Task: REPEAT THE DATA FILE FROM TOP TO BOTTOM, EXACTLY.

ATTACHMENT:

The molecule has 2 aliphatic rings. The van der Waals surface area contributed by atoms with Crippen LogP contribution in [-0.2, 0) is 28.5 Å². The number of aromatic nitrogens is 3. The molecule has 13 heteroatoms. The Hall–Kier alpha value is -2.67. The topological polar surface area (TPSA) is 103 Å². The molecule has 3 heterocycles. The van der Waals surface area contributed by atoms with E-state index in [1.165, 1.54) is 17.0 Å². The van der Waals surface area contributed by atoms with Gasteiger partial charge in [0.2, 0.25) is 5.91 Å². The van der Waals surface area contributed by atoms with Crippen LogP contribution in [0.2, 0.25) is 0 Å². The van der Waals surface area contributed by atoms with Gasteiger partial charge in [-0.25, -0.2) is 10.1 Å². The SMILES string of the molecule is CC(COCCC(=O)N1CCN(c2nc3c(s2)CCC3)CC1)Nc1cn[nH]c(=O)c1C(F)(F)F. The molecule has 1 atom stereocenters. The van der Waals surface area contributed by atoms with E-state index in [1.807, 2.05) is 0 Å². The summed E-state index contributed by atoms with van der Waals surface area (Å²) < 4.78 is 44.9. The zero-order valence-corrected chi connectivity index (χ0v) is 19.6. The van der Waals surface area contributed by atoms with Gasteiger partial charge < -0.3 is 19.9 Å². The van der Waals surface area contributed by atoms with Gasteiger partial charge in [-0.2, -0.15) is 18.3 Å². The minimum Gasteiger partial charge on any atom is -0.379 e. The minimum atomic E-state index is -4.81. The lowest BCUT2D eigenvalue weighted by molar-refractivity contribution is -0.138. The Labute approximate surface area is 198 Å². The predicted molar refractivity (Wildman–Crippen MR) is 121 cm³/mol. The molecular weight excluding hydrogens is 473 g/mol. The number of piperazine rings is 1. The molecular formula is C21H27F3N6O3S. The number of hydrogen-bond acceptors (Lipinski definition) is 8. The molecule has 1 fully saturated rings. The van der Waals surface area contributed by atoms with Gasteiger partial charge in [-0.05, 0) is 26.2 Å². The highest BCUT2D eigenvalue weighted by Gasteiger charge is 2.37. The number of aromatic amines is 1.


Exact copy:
The molecule has 2 aliphatic rings. The van der Waals surface area contributed by atoms with Crippen LogP contribution in [-0.2, 0) is 28.5 Å². The number of aromatic nitrogens is 3. The molecule has 13 heteroatoms. The Hall–Kier alpha value is -2.67. The topological polar surface area (TPSA) is 103 Å². The molecule has 3 heterocycles. The van der Waals surface area contributed by atoms with E-state index in [1.165, 1.54) is 17.0 Å². The van der Waals surface area contributed by atoms with Gasteiger partial charge in [0.2, 0.25) is 5.91 Å². The van der Waals surface area contributed by atoms with Crippen LogP contribution in [0.2, 0.25) is 0 Å². The van der Waals surface area contributed by atoms with Gasteiger partial charge in [-0.25, -0.2) is 10.1 Å². The SMILES string of the molecule is CC(COCCC(=O)N1CCN(c2nc3c(s2)CCC3)CC1)Nc1cn[nH]c(=O)c1C(F)(F)F. The molecule has 1 atom stereocenters. The van der Waals surface area contributed by atoms with E-state index in [1.807, 2.05) is 0 Å². The summed E-state index contributed by atoms with van der Waals surface area (Å²) < 4.78 is 44.9. The zero-order valence-corrected chi connectivity index (χ0v) is 19.6. The van der Waals surface area contributed by atoms with Gasteiger partial charge < -0.3 is 19.9 Å². The van der Waals surface area contributed by atoms with Gasteiger partial charge in [-0.2, -0.15) is 18.3 Å². The minimum Gasteiger partial charge on any atom is -0.379 e. The minimum atomic E-state index is -4.81. The lowest BCUT2D eigenvalue weighted by molar-refractivity contribution is -0.138. The Labute approximate surface area is 198 Å². The predicted molar refractivity (Wildman–Crippen MR) is 121 cm³/mol. The molecular weight excluding hydrogens is 473 g/mol. The number of piperazine rings is 1. The molecular formula is C21H27F3N6O3S. The number of hydrogen-bond acceptors (Lipinski definition) is 8. The molecule has 1 fully saturated rings. The van der Waals surface area contributed by atoms with Gasteiger partial charge in [-0.05, 0) is 26.2 Å². The highest BCUT2D eigenvalue weighted by Gasteiger charge is 2.37. The number of aromatic amines is 1.